You can hardly see in the mud and you are constantly drawn by the current. The danger is hidden in the sediments—one careless move is all it takes. “When you enter the water, you cannot get rid of the feeling that there are mines everywhere, which could blow up any second,” said Kučera. “It is only when you get used to the area underwater and use your detector that you can calm down and realize there is less danger, and you can kneel and have time to move in a certain direction,” he added.
Over the past seven years, the Czechs have combed through every centimeter of hundreds of meters of river flows, neutralizing tons of mines, bombs and grenades. Nevertheless, misfortunes still occur in Bosnia. For example, a recent mine explosion killed a large herd of sheep and injured the herdsmen.
Mines and ammunition were thrown into the rivers by fighters during the war. Some sank to the bottom with sunken ships, others drifted under bridges that were bombed, and some remaining munitions found their way to the riverbed through flooding.
An EOD team’s nightmare
The worst situations from an EOD team’s perspective are amateur grenades and mines, which were made by the fighters themselves, because no one knows exactly how they were assembled. The anti-personnel mines of Yugoslav origin are also a nightmare—the warring parties buried huge amounts of them in the Balkans.
One particular type of mine provokes terror: the Protupješačka Rasprskavajuća Odskočna Mina (or PROM). When stepped on, the mine is ejected above the terrain from its hiding place, before exploding and bursting with small metal balls. It is a death sentence for anything within 50 meters.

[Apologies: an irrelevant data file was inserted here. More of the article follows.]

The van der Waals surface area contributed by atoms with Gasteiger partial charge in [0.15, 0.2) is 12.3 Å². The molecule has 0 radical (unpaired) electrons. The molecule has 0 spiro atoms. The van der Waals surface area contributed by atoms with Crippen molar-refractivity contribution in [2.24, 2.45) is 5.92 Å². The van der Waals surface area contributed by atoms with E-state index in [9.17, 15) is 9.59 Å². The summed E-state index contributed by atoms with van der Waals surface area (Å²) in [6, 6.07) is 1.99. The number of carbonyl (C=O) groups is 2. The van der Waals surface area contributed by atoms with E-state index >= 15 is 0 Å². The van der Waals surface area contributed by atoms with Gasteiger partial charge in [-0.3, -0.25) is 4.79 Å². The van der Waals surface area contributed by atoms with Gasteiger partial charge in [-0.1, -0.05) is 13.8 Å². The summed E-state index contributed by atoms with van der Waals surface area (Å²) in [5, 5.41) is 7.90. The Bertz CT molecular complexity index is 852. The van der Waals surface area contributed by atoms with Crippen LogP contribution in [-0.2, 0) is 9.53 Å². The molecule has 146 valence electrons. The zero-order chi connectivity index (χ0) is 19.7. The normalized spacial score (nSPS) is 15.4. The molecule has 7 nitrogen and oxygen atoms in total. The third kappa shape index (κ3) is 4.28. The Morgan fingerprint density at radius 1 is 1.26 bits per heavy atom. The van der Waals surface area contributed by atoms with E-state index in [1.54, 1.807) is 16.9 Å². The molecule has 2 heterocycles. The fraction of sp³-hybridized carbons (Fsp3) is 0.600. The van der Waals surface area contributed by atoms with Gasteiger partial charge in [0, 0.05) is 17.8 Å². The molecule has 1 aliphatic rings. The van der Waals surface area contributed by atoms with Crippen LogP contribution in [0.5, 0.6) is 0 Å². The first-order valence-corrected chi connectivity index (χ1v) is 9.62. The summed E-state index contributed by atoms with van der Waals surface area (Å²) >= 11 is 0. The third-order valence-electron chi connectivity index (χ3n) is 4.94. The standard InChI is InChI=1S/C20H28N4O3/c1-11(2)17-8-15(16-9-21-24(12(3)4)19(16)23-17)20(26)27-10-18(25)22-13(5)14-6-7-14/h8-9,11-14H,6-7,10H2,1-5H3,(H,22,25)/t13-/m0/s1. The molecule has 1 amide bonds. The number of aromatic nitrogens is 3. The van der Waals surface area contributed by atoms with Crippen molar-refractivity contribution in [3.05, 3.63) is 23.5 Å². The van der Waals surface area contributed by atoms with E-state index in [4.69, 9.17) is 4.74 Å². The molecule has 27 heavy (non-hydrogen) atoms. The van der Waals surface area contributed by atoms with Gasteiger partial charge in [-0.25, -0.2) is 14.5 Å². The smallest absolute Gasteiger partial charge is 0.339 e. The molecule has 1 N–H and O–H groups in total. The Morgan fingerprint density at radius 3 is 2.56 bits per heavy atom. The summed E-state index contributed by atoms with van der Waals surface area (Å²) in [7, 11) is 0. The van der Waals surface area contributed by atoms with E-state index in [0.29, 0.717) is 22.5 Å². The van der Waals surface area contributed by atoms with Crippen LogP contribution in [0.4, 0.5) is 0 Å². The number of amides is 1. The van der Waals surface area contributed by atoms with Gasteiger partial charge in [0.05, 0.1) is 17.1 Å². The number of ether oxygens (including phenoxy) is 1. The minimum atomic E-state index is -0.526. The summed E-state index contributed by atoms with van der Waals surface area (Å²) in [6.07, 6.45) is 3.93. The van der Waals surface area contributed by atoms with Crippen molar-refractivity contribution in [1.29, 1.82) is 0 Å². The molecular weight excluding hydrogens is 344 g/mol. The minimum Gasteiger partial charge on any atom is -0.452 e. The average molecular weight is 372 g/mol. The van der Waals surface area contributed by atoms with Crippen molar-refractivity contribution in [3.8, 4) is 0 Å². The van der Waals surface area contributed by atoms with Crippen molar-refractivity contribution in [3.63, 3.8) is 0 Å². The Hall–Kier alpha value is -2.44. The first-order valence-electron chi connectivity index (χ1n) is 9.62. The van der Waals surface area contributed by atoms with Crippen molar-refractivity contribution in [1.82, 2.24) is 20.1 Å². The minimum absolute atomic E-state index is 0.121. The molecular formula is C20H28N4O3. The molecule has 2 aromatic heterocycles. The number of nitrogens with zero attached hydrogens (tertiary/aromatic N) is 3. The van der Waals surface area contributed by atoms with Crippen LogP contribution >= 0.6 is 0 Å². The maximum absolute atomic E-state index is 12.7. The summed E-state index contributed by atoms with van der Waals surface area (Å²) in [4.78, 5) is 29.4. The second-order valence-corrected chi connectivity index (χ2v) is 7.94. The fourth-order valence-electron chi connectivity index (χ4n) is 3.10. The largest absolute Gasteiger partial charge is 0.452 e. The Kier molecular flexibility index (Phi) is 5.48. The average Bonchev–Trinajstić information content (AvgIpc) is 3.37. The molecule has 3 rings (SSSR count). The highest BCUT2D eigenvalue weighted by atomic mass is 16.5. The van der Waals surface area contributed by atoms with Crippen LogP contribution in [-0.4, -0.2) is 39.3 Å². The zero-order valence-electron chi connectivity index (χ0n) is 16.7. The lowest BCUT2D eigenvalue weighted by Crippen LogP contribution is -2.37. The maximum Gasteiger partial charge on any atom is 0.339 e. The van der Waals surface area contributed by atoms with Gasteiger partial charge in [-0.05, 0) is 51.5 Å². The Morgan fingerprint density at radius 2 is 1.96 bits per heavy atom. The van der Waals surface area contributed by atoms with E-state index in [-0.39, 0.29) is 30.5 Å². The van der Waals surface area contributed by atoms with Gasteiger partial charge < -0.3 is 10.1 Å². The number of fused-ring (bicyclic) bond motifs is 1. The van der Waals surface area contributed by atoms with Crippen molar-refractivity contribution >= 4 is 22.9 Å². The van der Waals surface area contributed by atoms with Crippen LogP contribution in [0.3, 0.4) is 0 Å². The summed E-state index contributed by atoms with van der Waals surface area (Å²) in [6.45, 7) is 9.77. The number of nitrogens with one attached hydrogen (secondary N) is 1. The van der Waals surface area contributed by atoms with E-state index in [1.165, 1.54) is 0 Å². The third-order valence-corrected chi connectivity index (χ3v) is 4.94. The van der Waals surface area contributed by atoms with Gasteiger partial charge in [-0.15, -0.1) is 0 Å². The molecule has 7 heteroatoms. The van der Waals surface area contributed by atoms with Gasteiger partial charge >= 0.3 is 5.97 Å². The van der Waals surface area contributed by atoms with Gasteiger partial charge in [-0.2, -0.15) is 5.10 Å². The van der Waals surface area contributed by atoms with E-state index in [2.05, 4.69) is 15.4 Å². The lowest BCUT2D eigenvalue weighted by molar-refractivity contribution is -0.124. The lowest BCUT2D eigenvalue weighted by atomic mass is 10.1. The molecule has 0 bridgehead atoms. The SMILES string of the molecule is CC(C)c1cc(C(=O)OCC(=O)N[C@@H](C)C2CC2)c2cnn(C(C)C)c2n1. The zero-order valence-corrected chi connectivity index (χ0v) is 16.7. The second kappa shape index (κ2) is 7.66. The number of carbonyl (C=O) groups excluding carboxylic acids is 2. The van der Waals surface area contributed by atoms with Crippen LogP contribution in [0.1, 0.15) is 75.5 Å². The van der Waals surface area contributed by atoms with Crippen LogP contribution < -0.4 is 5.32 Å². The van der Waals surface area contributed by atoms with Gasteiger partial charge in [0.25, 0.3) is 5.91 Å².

PROM still kills and maims people and animals in many countries, including Angola, Chile, Croatia, Kosovo, Eritrea, Iraq and Namibia. And soldiers set such mines around Bosnian rivers.
“When the floods come, they are washed out of the banks. Some either spontaneously explode or they get into the river, and that’s the trouble,” Kučera cautioned.
There is not an estimate as to how much work remains for EOD experts in Bosnia. “The deployment of EOD personnel in Bosnia and Herzegovina is continuing. In addition, police divers have begun to train a demining unit of the Republic of Serbia,” said police spokeswoman Eva Kropáčová, adding that sending Czech divers to Ukraine is currently being considered.
Since 2011, over 40 Czech experts have helped remove mines in Bosnia. The mission has a budget of about CZK 1.5 million per year. It is funded by the Czech Treasury through the Ministry of the Interior.
Professionals are a must